The Next Chapter

Joe Oliva on why every Canadian should read The Inconvenient Indian

The Toronto singer explains why Thomas King's unconventional history is opening his eyes to the story of Indigenous people in Canada.
Joe Oliva shares the book he's got on his bedside table. (eh440.com)
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Joe Oliva is the bass vocalist for the Toronto-based a cappella group Eh440. At the moment, he's reading The Inconvenient Indian by Thomas King, which he says is quite the departure from what he learned in history class.

The Inconvenient Indian is a nonfiction book detailing some of the less emphasized portions of history between Native and non-Native relations from the time that the English, Spanish and French came to North America. It details the atrocities committed in the residential school system, treaty violations, the theft of resources and racism.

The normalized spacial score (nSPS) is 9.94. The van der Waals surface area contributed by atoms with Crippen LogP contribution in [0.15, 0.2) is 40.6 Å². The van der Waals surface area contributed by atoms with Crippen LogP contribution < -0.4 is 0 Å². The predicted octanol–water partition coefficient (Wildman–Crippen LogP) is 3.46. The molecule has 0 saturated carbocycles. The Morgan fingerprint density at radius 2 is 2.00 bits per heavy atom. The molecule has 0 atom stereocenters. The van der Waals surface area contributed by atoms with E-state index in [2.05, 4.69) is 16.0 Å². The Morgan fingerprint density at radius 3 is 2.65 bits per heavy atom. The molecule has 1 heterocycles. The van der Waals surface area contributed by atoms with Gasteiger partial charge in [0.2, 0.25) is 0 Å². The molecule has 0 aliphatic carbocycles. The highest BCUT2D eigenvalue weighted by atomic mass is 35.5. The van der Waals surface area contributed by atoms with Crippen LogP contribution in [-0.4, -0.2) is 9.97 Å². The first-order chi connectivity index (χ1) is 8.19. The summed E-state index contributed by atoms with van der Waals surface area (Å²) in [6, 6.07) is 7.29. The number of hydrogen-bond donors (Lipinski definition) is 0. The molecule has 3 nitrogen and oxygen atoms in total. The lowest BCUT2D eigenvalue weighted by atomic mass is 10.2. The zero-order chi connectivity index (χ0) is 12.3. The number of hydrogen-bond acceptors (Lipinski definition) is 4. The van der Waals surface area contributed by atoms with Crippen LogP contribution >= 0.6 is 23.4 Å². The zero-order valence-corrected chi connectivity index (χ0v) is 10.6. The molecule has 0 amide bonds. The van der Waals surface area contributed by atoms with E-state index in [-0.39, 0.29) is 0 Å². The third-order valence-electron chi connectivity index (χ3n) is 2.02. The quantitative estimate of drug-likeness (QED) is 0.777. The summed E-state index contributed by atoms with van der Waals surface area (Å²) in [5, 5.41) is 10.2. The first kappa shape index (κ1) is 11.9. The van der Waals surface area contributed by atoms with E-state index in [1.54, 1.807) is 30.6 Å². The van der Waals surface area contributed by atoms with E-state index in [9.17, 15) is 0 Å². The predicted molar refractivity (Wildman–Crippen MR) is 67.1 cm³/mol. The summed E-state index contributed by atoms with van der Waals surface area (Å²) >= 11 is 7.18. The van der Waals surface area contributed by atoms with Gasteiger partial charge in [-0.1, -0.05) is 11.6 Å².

What I found interesting about Thomas King's approach was that he's not a historian. He's mostly a fiction writer and he writes the book in an interesting narrative where you feel like you're just sitting down having a cup of coffee with him and he's telling you stories that were incomplete from my history lessons as a child.

Eh440 also toured in Nunavut, where we got a chance to meet a lot of people and hear their stories. I was fascinated by it from the beginning, because we don't quite get the full picture where I grew up in London, Ontario. This is a topic that we hear about in the news; we hear about things that happened hundreds of years ago and the solutions that are being crafted today. But we don't get it from a first person perspective.

Joe Oliva's comments have been edited and condensed.